The big question, embedded in a wide range of political questions about the relationship of government to universities, of both to ‘society’, and of all of these to the circulation of money, entitlement, obligation and accountability. It is also seemingly sometimes performed through an unhelpful polarisation between nostalgic dinosaurs of the past and the bureaucratic techno-fantasists of the future. For my part, I am interested in pursuing a higher education agenda which is democratic in orientation; to this extent it should serve communities and the wider public for the purposes of education, discussion, critique and consciousness-raising; it should cultivate knowledges that help us make sense of the worlds we live in; it should be a safe and autonomous space for all of the above. To this extent, the engagement of universities with its various constituencies should be real, and to some extent a pressure in this direction appears to emerge from the broader neoliberalisation discourse. However, and unsurprisingly, the modalities of governance precisely inhibit it from accomplishing many of these things in a meaningful way.
Putting all of this aside for the moment, and assuming that we all agree on the need for research assessment, and assuming we are only talking about journal articles for now (another big assumption, especially given the political economy of journal publishing), there could be some ways of making qualitative assessments more transparent and honest.
The first step is of course to remove author and publisher information from submissions. Whilst of course they may still be recognisable I think this makes an important statement and most panel members will take the appropriate cue. A further simple but radical thing to do for journal articles might be to actually publish the anonymised peer reviews and an account of the publishing process alongside the actual article (rounds of review, editors’ letters), or at very least submit them to an assessment panel. I would have assessment panel members write a brief note as to why they awarded the grade they did (we demand no less from ourselves when marking undergraduate exams). This would have the benefits of opening up both research assessment and journals’ editorial processes to the academic communities which they serve. This of course might create all sorts of secondary problems which I haven’t yet fully thought through – mostly for the people administering judgements, but my instinct is that actually these secondary problems already exist behind closed doors in the REF. Actually, by putting academic judgements out there in public, we would be forced to reckon with our disciplinary communities and with public onlookers and I think it would keep us honest and dedicated. This doesn’t solve the onerousness of the task – but then if we think there are good reasons for carrying out detailed research assessment in order to allocate public research funding based on quality then this should be appropriately resourced (expand the panels; give them fewer pieces and more time).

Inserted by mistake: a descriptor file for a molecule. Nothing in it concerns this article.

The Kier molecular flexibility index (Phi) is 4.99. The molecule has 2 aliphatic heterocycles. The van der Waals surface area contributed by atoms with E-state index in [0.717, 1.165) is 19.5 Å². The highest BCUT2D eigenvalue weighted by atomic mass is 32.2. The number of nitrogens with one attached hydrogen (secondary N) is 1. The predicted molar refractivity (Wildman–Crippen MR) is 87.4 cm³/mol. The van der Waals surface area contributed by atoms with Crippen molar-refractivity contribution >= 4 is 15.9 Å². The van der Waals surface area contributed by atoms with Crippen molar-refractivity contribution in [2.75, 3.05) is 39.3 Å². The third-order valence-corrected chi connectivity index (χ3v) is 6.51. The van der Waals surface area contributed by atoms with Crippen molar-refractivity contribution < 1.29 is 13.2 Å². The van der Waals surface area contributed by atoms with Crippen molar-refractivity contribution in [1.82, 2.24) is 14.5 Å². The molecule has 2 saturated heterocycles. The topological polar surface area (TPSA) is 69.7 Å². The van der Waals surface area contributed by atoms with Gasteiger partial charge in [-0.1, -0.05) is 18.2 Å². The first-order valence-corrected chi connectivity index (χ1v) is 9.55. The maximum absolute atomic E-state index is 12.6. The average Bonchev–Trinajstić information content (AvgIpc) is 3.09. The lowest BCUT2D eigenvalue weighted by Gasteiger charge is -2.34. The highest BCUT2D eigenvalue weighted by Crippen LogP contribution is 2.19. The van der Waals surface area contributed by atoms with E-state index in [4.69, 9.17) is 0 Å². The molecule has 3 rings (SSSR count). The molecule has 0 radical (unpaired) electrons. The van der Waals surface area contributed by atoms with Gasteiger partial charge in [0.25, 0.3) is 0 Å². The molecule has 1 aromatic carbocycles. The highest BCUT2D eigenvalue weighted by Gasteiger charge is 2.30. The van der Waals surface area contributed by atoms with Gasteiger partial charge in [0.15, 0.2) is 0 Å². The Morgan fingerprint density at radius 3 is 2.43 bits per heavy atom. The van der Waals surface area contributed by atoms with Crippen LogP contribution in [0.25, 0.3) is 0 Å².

I also think that it would be a good idea to reduce the number of pieces for the cycle in order to allow bigger and more interesting works to be developed (especially in my discipline), particularly in the context where auditing and teaching demands are increasing. It is interesting that members of HEFCE themselves have openly argued that academics are publishing too much. I find myself simultaneously excited and annoyed by what is churned out of an ever-expanding publishing machine, clearly in the UK driven by the research assessment culture.
To summarise then, the current system is flawed, a move to metrics even more so. We can do better, I think, even within the dubious parameters of the current system. But the real prize is a better and more open political discussion about the place of the universities in our society. The mainstream political parties have found themselves profoundly unable to disagree with each other on this front, all accepting a bureaucratic mantra of accounting and evaluating as the primary task of government, and universities as only a productive extension of a ‘knowledge economy’ in which all outputs are quantifiable, eventually in terms of GDP. The task for us now is to articulate and practice alternative visions of the university which remain true to its transformative and democratic potential as a space of collective inquiry and learning.